Happy Valentine’s Day to everyone 💖 Whether you’re celebrating or not, there’s nothing wrong with sending out the love (and chocolate…there is nothing wrong with sending chocolate). The bf and I are not big on Valentine’s Day, it’s rare for us to go out and we don’t exchange gifts. I find that restaurants are so busy and a lot of places do a ‘special’ menu for the night, which often doesn’t stand up to their usual fare. Instead, we stay in and cook dinner together. Sometimes it’s fancy, sometimes it’s meatballs and mashed potatoes (that’s tonight if you couldn’t tell, but we’re doing real potatoes, you know, cause it’s Valentine’s Day). Now onto the other big event in February….RRSP season. February rolls around and all of a sudden everyone is concerned about making their RRSP contribution before the March 1st deadline. One quick note on that…it will make your life…

I am lazy. There are very few things that sound better to me than ordering in dinner, pouring a glass of wine and sitting in front of the TV to binge watch a new show. Even if I make plans, I very often dread them until I’m actually out the door and on my way. I know this about myself. I will put things off until the last possible second…you can call me the Queen of procrastination. I’m also a rule follower, so missing a deadline would be worse than doing the work. My life is basically a balancing act of procrastinating and then hurriedly getting the job done. Might not sound like a joy ride, but it works…almost always. What does my laziness have to do with my finances? Well, it means that if I don’t make things as simple as possible, they won’t get done. Saving money doesn’t…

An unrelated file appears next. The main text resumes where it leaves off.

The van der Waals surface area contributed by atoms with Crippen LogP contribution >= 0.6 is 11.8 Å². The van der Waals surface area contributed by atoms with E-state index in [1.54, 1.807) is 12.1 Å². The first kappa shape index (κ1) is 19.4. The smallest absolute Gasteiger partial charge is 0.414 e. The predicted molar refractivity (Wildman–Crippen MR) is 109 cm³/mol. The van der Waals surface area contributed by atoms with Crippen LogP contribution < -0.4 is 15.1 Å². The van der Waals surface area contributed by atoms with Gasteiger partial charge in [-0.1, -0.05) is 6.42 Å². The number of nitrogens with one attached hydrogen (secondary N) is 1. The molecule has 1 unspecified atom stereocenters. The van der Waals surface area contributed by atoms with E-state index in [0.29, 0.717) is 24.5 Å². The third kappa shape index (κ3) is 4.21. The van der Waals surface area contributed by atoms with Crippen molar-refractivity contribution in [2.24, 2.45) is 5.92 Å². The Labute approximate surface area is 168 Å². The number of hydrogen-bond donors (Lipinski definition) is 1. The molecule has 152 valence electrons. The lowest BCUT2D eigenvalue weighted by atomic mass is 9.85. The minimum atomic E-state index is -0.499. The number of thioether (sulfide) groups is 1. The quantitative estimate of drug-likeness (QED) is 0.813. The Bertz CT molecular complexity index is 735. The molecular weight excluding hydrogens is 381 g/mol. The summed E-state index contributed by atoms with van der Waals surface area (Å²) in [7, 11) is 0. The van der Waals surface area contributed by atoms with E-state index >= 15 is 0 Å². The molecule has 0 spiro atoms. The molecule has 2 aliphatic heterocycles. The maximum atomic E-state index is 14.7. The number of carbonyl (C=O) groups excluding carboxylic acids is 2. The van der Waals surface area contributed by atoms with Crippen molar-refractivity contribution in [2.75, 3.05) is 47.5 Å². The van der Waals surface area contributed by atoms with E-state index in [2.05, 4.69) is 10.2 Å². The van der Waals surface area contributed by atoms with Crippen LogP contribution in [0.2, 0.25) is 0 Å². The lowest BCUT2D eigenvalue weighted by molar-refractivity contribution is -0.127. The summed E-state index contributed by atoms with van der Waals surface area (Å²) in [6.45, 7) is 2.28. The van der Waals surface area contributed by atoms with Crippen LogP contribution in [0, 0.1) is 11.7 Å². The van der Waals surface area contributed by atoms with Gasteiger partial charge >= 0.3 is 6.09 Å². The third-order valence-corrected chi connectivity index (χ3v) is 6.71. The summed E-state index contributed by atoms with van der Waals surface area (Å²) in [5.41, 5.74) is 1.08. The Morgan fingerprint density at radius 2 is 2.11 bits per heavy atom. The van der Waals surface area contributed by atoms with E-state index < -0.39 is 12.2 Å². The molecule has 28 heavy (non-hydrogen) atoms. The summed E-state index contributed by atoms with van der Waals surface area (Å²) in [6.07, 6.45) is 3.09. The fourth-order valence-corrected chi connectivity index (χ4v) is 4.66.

Confession: I hate math… And right now you’re all sitting there thinking ‘But Sarah if you hate math so much then how the heck did you end up working in finance and writing a blog about money?!’ You’re not wrong to be a little confused, but let me try to justify my life choices. For as long as I can remember, math was always my least favourite subject in school. I struggled through, but my brain just wasn’t built to comprehend algebra and trigonometry. I have memories of my engineer (aka math brain) Dad attempting to patiently walk me through my math homework and me having multiple meltdowns because he didn’t do it the same as my teacher. That’s how math brains work; they can just figure out complicated problems. For me, it was more about memorizing steps than ever actually understanding what I was doing. I went to University without…